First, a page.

Berlin, July 25th, 2019. Rye was the last crop to be domesticated in agriculture. In contrary to einkorn wheat, wild emmer, wheat, barley and oat, rye is a cross-pollinator. The wild forms of rye show highly diverse properties. On top of this the grains left the ear of the crop early and were not available any more for the harvest. When it comes to the history of grain, rye came quite early to Western Europe from Anatolia, but in the beginning was only seen as a weed. Its significant advantage is to be able to grow on poor and dry soil which is still important today. This advantage turned it into an interesting alternative. It took only a couple of generations after the Romans for rye to become a main crop and to help secure the survival of mankind. Rye also triggered a culture change: the grains cannot really be grinded into to gruel, but the flour bakes very well. Therefore, long-lasting bread became a staple in the kitchens north of the Alps. The dark rye bread stands for strength and health. In Berlin the rye even conquered the memorial of the former death strip on Bernauer Street.
This rye cultivation has its roots in an art project of the sculptor Michael Spengler from the year 2005, continues since then and was harvested from the 2.000 square meters around the Chapel of Reconciliation at the end of July for the 14th time by the faculty for life-sciences of the Humboldt University of Berlin within the framework of the PeaceBread Association (see: Link). By now the peace-rye grows in eleven other European countries that once lay behind the Iron Curtain. A part of the rye will be shipped to Lithuania for the 2019 PeaceBread-congress to be baked into the communal PeaceBread.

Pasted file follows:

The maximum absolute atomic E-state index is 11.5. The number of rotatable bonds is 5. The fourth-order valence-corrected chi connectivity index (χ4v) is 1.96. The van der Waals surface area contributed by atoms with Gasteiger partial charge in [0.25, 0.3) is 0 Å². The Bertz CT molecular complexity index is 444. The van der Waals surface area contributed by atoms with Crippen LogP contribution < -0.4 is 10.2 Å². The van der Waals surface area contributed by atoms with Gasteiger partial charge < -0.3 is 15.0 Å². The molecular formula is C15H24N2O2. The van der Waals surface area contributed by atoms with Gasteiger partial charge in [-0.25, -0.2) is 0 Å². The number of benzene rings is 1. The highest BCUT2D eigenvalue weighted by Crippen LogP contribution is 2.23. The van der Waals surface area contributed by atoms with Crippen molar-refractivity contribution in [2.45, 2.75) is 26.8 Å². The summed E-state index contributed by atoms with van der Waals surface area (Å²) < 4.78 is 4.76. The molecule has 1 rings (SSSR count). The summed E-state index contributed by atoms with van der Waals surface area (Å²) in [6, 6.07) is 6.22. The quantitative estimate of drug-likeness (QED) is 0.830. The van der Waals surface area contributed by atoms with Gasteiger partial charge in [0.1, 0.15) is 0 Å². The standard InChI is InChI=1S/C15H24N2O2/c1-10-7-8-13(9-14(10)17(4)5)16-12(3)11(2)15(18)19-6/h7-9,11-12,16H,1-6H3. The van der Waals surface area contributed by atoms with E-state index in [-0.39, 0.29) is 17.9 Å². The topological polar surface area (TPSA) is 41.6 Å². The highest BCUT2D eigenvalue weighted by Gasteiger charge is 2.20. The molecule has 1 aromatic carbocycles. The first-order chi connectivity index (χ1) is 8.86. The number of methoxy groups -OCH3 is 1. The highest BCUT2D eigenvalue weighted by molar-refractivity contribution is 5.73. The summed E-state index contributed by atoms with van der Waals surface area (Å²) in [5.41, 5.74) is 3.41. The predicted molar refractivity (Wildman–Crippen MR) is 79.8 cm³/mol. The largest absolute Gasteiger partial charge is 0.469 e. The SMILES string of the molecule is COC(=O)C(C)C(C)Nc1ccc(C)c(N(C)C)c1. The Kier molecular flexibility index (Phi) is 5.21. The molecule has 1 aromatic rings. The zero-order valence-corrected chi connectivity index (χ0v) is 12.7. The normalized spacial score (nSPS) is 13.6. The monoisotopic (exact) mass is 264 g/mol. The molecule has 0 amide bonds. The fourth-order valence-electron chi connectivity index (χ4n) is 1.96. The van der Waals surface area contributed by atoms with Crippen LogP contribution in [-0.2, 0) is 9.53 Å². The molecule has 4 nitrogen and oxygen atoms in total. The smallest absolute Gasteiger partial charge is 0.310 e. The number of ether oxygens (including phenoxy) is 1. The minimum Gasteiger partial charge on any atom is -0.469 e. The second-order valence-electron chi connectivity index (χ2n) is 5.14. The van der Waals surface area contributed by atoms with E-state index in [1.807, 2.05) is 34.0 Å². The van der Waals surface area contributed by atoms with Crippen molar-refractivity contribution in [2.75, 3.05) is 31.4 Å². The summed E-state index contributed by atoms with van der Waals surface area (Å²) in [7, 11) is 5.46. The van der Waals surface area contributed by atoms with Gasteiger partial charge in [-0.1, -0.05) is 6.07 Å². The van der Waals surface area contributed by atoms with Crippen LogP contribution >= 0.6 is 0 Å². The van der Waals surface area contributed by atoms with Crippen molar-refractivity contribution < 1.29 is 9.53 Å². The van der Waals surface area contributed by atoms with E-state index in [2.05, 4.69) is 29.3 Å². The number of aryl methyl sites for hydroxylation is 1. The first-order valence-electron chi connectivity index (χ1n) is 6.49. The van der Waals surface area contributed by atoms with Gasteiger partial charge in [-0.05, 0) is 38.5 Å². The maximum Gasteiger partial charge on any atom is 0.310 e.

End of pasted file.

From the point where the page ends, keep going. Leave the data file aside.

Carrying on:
The plot combine harvester Wintersteiger Classic spreads the atmosphere of a harvest right in the middle of Berlin. A small dust cloud trails behind the mini monstrosity when the reel grabs the ears and drags them inside over the cutting-table. Equally decent, a windrow drops out of the back end. One of the windrows guides the eyes to the reconciliation statue of the sculptor Josefina de Vasconcellos. The visitors of the Berlin Wall Memorial did not anticipate such a harvest spectacle. Also, this only happens once a year. Many took the opportunity for rare pictures and took a PeaceBread flyer (see: Link).
The agriculturally management lies with Prof. Dr. Dr. h.c. Frank Ellmer. He and his colleagues from the Humboldt University orientate themselves towards the Codes of Good Practice for Crop Cultivation. But by now the composting soil is quite hardened and rainwater cannot be contained sufficiently anymore on the former death strip. Around 200 kilograms of rye are being harvested. This corresponds to a yield of 10 Deci tonnes per hectare which is relatively little under the conditions of the site. The plant cultivator therefore wants more. Although the rye grows primarily as a symbol for the peace project Europe, the soil is to be enhanced agriculturally with clayey mother soil. With this, the conditions for the growing and thriving of the crops can be improved in a sustainable way, so a good harvest can be yield in the future.